Could you learn something from touching a robot’s bottom?

Female Robot
Photo by Gnsin [GFDL or CC-BY-SA-3.0], via Wikimedia Commons
Emotional connections to a piece of technology do happen. After all, many people appear to be umbilically connected to their mobile phone; without their phone, they feel lost and ignored. But could you have some kind of arousal, simply by touching a piece of tech?

It appears people can become emotional aroused simply by touching a robot in places where you would not normally be expected to touch such a device. Researchers have discovered that touching a robot’s bottom leads people to become physiologically aroused in the same way that intimate contact occurs between humans. People get turned on by touching the fake bottom of a robot.

The researchers compared the physiological response to touching a robot on its more intimate areas with touching on less private parts, such as hands. It turns out that the people taking part in the study were not really aroused by touching a robot in those “ordinary” areas. But as soon as people were asked to touch the robot somewhere “they shouldn’t” they became aroused. Not only that, but they also hesitated more when touching the intimate parts of the robot, suggesting that there is a moral consideration taking place as well.

Touch is a crucial factor

Touching is fundamental to human behaviour. In each hand you have about 100,000 nerve endings which can respond to a variety of inputs related to touch. Your fingers are very, very sensitive – so much so you can detect things that are 0.04mm apart.

When you think about it, there’s a reason for this degree of sophistication. Human beings have been able to use tools in much more specific ways compared with many of our primate cousins. It isn’t just our conscious brain that has done that, but the degree to which our touch system (the somatosensory system) has developed. Touch is a fundamental reason why the human species is so advanced.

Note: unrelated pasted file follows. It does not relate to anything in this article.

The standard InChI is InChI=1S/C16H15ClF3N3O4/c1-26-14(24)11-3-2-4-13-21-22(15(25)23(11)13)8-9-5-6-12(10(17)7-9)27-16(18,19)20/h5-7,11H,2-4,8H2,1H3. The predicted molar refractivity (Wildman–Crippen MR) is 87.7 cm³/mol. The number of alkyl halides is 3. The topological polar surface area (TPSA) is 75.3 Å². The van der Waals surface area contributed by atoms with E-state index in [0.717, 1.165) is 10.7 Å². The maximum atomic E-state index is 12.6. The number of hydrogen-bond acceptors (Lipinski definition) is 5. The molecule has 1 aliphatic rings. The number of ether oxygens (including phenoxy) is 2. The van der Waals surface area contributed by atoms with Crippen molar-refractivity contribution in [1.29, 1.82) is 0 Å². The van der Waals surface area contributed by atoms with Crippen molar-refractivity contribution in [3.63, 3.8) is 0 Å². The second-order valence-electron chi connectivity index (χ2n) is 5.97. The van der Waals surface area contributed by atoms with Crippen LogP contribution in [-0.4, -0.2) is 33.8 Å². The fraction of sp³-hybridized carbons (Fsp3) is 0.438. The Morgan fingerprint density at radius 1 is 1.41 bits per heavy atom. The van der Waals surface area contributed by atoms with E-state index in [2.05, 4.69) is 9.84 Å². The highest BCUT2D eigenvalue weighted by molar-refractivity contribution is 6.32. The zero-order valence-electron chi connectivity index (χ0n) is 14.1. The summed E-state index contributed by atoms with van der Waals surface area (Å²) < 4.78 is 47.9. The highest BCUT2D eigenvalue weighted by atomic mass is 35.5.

So it should come as no surprise that much of our touch system is automated and almost instinctive. Intimacy and touch go together, but it now appears that our brain doesn’t know much of a difference between real and false familiarity. The robot study shows us just how important touch is to the human condition.

Use touch online

If your website doesn’t include touch, then you are missing out on a fundamental part of connecting with your human visitors. But how can you use touch when a website is merely a two-dimensional visual item?

The answer is to extend touch between your business and your customers or potential clients. Instead of just offering downloads, for instance, ask people if they want a printed version. Getting your products or your service into the hands of people establishes a physical connection, something that is missing online.

Similarly, if you offer a service, turn it into a product that can be touched. Even in these days of downloadable software, you can see that. All you need to do is visit a computer store and buy a copy of Windows 10. You pick up a box, take it the counter and pay for it. You have touched the product, you have it in your hands, you have a physically aroused connection between you and the product. Except you don’t, because all the box contains is a piece of paper with a registration code on it – you have to download the software.

Turning services into physical products like this is one good way in which your online business can benefit from customers getting to touch you. Just don’t tell them you learned that from touching a robot’s bottom…!

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Graham Jones
Graham Jones is an Internet Psychologist who studies the way people use the online world, in particular how people engage with businesses. He uses this knowledge to help companies improve their online connections to their customers and potential customers and offers consultancy, workshops, masterclasses and webinars. He also speaks regularly at conferences and business events. Graham is an award-winning writer and the author of 32 books, several of which are about various aspects of the Internet. For more information connect with me on Google+
Graham Jones

@grahamjones

Graham Jones is an Internet Psychologist, professional speaker and author of 32 books who helps businesses understand the online behaviour of their customers
RT @UniOfBuckingham: If you missed us @MKJobshow at the weekend you can find out all about how our two year degrees and student life works… - 4 hours ago
Graham Jones
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